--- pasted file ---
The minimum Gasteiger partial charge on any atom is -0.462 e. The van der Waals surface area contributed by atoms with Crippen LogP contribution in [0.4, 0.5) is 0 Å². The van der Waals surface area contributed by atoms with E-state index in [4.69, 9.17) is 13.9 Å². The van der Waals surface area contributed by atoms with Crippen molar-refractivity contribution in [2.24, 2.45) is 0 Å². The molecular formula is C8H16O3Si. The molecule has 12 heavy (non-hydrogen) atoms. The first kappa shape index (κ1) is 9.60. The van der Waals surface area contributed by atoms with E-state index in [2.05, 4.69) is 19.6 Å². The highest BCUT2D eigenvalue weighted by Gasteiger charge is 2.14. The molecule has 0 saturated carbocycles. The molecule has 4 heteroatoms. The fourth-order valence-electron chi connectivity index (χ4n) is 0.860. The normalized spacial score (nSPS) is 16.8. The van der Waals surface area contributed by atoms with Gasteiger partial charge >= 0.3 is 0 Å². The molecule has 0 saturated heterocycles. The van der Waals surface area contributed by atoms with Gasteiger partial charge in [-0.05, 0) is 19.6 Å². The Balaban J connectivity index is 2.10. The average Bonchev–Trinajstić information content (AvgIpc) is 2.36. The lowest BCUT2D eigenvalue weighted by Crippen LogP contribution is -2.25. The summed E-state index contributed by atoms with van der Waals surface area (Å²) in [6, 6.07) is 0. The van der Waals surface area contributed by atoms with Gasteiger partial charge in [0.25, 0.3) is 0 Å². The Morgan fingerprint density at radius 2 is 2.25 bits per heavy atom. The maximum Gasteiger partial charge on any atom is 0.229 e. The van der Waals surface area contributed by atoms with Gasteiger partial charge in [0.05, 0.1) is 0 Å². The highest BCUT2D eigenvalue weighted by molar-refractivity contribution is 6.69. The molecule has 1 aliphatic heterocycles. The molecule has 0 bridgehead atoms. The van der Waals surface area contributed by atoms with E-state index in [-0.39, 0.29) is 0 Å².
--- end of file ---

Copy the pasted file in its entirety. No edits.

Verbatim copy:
The minimum Gasteiger partial charge on any atom is -0.462 e. The van der Waals surface area contributed by atoms with Crippen LogP contribution in [0.4, 0.5) is 0 Å². The van der Waals surface area contributed by atoms with E-state index in [4.69, 9.17) is 13.9 Å². The van der Waals surface area contributed by atoms with Crippen molar-refractivity contribution in [2.24, 2.45) is 0 Å². The molecular formula is C8H16O3Si. The molecule has 12 heavy (non-hydrogen) atoms. The first kappa shape index (κ1) is 9.60. The van der Waals surface area contributed by atoms with E-state index in [2.05, 4.69) is 19.6 Å². The highest BCUT2D eigenvalue weighted by Gasteiger charge is 2.14. The molecule has 0 saturated carbocycles. The molecule has 4 heteroatoms. The fourth-order valence-electron chi connectivity index (χ4n) is 0.860. The normalized spacial score (nSPS) is 16.8. The van der Waals surface area contributed by atoms with Gasteiger partial charge >= 0.3 is 0 Å². The molecule has 0 saturated heterocycles. The van der Waals surface area contributed by atoms with Gasteiger partial charge in [-0.05, 0) is 19.6 Å². The Balaban J connectivity index is 2.10. The average Bonchev–Trinajstić information content (AvgIpc) is 2.36. The lowest BCUT2D eigenvalue weighted by Crippen LogP contribution is -2.25. The summed E-state index contributed by atoms with van der Waals surface area (Å²) in [6, 6.07) is 0. The van der Waals surface area contributed by atoms with Gasteiger partial charge in [0.25, 0.3) is 0 Å². The Morgan fingerprint density at radius 2 is 2.25 bits per heavy atom. The maximum Gasteiger partial charge on any atom is 0.229 e. The van der Waals surface area contributed by atoms with Gasteiger partial charge in [0.05, 0.1) is 0 Å². The highest BCUT2D eigenvalue weighted by molar-refractivity contribution is 6.69. The molecule has 1 aliphatic heterocycles. The molecule has 0 bridgehead atoms. The van der Waals surface area contributed by atoms with E-state index in [-0.39, 0.29) is 0 Å².